Tuesday, June 30, 2015

On Being a Fool

Late last year I joined a ministry that provides mentoring to Moms whose children have been removed from their custody but are on the road to getting them back. The first few months with my mentee were full of growth and progress. It was fulfilling and meaningful work, but for reasons I found hard to pin down we started to stall as our 'honeymoon phase' wore off. (This is a common theme in my life lately.)

Last week during a somewhat painful conversation with my friend/mentee I asked her why things seemed more distant and strained with us. She told me she thought I was too superficial. (I couldn't decide if I was more hurt or shocked by her statement. I usually scare people aware with my intensity.) But I knew there was truth to her words.

My friend's been through more heartbreak and struggle in her 25 years than most of us could imagine in 3 lifetimes. I thought I was loving her by staying on circumstantial topics--and she was begging me to go deep.

I was failing as a mentor because I was avoiding the very thing I started this ministry to do--communicate the life changing hope of the Lord.

Instead of faith, hope, trust I was chatting about finances, dating and her drama at work. All of these issues are real in her life, but she has lots of people she can address those with--she wanted more from me.  But the surface topics were just easier because I could offer practical advice, help her make lists and feel like we were making measurable, tidy progress.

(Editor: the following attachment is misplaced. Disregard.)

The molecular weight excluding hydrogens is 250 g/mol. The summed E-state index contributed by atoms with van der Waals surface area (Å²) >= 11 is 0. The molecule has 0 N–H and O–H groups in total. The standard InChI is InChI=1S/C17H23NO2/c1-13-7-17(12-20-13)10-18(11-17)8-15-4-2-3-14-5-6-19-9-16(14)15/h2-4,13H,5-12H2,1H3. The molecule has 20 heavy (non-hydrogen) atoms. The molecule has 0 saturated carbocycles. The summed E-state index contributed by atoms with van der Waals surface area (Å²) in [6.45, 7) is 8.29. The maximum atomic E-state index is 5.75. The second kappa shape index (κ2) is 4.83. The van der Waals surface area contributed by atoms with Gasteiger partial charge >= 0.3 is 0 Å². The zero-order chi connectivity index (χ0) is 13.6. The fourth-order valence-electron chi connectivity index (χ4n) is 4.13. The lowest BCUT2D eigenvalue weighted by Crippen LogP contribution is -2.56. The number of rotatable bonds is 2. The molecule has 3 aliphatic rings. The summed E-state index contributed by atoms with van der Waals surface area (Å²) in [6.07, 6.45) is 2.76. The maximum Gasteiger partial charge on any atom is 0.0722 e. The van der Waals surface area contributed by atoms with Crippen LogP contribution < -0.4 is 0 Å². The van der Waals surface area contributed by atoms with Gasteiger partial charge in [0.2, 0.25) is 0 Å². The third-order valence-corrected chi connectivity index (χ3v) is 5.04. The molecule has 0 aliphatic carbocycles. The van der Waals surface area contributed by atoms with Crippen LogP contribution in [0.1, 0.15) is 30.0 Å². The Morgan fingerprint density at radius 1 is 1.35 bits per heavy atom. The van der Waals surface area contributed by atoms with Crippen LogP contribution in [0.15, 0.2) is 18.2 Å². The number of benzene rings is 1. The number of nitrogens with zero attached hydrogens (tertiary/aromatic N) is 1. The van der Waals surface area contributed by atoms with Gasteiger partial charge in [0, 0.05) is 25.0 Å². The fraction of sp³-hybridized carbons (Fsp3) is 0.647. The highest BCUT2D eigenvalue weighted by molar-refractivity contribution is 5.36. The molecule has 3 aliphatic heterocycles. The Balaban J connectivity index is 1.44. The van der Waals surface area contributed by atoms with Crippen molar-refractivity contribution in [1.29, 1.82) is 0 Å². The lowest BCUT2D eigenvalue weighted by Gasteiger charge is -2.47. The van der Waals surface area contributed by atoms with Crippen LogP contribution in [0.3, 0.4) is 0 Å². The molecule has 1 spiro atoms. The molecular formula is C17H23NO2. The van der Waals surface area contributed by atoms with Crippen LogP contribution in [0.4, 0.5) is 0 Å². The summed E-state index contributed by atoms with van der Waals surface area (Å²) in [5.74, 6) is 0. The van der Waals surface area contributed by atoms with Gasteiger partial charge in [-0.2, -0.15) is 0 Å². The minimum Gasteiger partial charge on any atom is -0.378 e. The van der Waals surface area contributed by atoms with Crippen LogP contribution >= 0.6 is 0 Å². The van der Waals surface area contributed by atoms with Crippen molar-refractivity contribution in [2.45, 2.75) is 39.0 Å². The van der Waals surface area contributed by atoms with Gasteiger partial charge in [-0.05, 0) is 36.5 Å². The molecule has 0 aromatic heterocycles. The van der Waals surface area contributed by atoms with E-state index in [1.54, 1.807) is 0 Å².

I realized I have been guilty of doing this with friends--and with my children--and in other arenas where I serve.

Ministries and relationships that started with such purpose and meaning, reduced to comfortable boxes I can check and lists I can mark off. 

And suddenly a verse I read somewhat flippantly this Spring began to burn within my heart:

"Are you so foolish? After beginning by means of the Spirit, are you now trying to finish by means of the flesh?" Galatians 3:3 NIV 

Oh, foolish pride.

The Contemporary English Version says it even more plainly:  "How can you be so stupid? Do you think that by yourself you can complete what God’s Spirit started in you?" 

Oh, lazy heart that wants to take shortcuts. 

I think those of us who have walked with the Lord for a while can so easily slide into this mode. Clinging, begging God for wisdom and strength when we are starting out, in a pit of despair or have strayed painfully off the path...then slowly but surely replacing our trust in Him with our trust in ourselves. 

I pleaded with God to make me a mother. I spent much time in humble prayer for the hearts of my toddlers...yet 10 years later, how quickly I google an issue with my tweens or snap at them before I pray for guidance with them. I default to earthly rather than eternal wisdom.

How prone I am to forget that God cares about the details of our ministries. 
He wants me to slow down and ask my friends about their hearts.
It is His desire for me to really connect in love with my neighbor. 
He wants me to pray before I spout out my opinion about the latest controversy.
The Author of this life is also the Perfector of it.  
Yet, I am so quick to seek my will over His. 

The Message translation really drives it home: "Are you going to continue this craziness? For only crazy people would think they could complete by their own efforts what was begun by God. If you weren’t smart enough or strong enough to begin it, how do you suppose you could perfect it? Did you go through this whole painful learning process for nothing? It is not yet a total loss, but it certainly will be if you keep this up."

So, if you are looking for me, I think I'll be camped out on Galatians 3:3 for a while.



2 comments:

terre said...

i have to say that i needed to hear this today. although i am MUCH older than you, i am one who tries to mentor younger moms. and i believe i have fallen into that trap of doing it my way. thanks for the reminder to get into God's word and listening for His direction.

terre @ Zoomama Speaks

Denise Ross said...

Wow This pulled me right up. Thanks for the convicting reminder :)